So, what does this mythical code stuff look like? Lots of mystical 1s and 0s and Greek characters? Nope. Actually, it's pretty ordinary looking. MOO code is written in lines - you enter a line at a time in the verb editor. At the end of each line is a semicolon (;). Not so scary huh? (By the way, don't forget the semicolons, they are actually important!)
To create a variable in your code the easiest way is:
<variable name> = <value>;
my_number = 1;
This would create a variable called 'my_number' that held the integer '1'. You can't create a variable without giving it a value at the same time - you couldn't just say 'my_number' and have a valueless variable - in the same what that properties have to contain some value.
Variables last only as long as the code in which they're created is running. To store values longer than that, write them to an appropriate property.
They also have no set 'type' that they can contain, unlike variables in a lot of other programming languages.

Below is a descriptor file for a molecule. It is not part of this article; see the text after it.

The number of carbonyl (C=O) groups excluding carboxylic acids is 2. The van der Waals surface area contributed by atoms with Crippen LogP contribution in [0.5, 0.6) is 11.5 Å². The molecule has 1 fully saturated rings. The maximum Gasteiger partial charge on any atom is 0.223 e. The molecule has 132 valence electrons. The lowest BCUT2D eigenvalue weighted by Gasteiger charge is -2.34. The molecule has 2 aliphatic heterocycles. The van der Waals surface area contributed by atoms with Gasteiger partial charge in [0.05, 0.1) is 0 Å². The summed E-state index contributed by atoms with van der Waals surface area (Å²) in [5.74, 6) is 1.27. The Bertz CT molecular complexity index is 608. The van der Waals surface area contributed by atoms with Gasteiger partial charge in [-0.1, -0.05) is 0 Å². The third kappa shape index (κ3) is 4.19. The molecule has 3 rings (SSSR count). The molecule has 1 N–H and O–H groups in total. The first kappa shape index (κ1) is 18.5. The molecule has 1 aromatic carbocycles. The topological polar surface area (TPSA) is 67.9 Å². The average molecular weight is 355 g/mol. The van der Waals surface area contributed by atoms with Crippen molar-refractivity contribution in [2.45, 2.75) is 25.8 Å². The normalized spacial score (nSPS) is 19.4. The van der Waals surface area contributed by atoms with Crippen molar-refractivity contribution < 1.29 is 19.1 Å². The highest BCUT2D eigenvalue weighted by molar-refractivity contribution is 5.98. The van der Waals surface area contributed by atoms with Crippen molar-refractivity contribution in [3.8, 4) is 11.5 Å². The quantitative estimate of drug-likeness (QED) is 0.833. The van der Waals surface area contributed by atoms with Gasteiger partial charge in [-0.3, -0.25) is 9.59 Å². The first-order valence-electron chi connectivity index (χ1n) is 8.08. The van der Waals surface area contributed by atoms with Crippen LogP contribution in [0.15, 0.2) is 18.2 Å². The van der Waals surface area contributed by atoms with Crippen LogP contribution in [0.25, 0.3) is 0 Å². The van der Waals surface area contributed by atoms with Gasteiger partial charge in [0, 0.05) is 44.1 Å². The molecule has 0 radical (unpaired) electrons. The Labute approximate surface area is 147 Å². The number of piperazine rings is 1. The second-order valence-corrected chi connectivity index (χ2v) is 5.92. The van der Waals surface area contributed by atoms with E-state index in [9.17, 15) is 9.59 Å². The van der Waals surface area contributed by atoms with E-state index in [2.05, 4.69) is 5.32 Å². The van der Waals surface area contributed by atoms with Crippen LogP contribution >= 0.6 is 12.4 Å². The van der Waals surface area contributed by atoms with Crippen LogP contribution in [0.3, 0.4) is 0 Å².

my_number = "string value"; is quite permissible, even after creating it as a variable to store a number in.
There are some variables that are set automatically for every piece of code. They're used all the time, so here they are and what they mean.
say hello, then in the say verb player would have the value
#2. This is absolutely vital for any MOO coding - otherwise you wouldn't know who to tell what happened when they typed in their command!
thiswould hold the object reference for particular child of the generic thing - so for example in 'drop
thisvariable to move the object that's being dropped to the room, rather than the generic thing to the room!
argstrvariable would contain the string
"my gold ring to Kassandra"
verb, plus a space, plus
argstr. These two variables are useful for finding out what the player wanted to do with the command.
dobjstrwill hold the string that the server matched as being where the direct object should be, and
iobjstrwhere the indirect object should be.
argsvariable holds a list. For commands, it is a list of the words in the
argstrso is not especially useful. However, for verbs that are called from within other verbs, it contains a list of the values that were passed to it. This is the information inside the ()s.
argsvariable in the tell function would be a list, with the string